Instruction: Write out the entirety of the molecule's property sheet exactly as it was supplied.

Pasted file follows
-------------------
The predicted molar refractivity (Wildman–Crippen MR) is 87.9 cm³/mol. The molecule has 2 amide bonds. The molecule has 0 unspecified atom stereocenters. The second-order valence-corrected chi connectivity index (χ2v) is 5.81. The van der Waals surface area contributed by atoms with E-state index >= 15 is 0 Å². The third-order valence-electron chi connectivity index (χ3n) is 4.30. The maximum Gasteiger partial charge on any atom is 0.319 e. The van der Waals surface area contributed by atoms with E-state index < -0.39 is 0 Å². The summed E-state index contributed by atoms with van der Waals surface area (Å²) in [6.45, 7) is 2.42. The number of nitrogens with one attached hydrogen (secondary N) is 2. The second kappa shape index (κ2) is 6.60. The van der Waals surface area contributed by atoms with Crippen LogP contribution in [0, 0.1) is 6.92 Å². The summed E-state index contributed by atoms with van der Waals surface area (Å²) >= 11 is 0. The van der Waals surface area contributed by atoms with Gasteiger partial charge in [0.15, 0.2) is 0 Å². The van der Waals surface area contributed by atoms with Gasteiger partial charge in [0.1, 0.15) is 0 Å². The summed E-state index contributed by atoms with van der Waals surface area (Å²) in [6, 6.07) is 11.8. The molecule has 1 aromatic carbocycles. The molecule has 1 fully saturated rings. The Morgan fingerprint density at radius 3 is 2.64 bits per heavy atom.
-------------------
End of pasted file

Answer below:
The predicted molar refractivity (Wildman–Crippen MR) is 87.9 cm³/mol. The molecule has 2 amide bonds. The molecule has 0 unspecified atom stereocenters. The second-order valence-corrected chi connectivity index (χ2v) is 5.81. The van der Waals surface area contributed by atoms with E-state index >= 15 is 0 Å². The third-order valence-electron chi connectivity index (χ3n) is 4.30. The maximum Gasteiger partial charge on any atom is 0.319 e. The van der Waals surface area contributed by atoms with E-state index < -0.39 is 0 Å². The summed E-state index contributed by atoms with van der Waals surface area (Å²) in [6.45, 7) is 2.42. The number of nitrogens with one attached hydrogen (secondary N) is 2. The second kappa shape index (κ2) is 6.60. The van der Waals surface area contributed by atoms with Crippen LogP contribution in [0, 0.1) is 6.92 Å². The summed E-state index contributed by atoms with van der Waals surface area (Å²) >= 11 is 0. The van der Waals surface area contributed by atoms with Gasteiger partial charge in [0.15, 0.2) is 0 Å². The van der Waals surface area contributed by atoms with Gasteiger partial charge in [0.1, 0.15) is 0 Å². The summed E-state index contributed by atoms with van der Waals surface area (Å²) in [6, 6.07) is 11.8. The molecule has 1 aromatic carbocycles. The molecule has 1 fully saturated rings. The Morgan fingerprint density at radius 3 is 2.64 bits per heavy atom.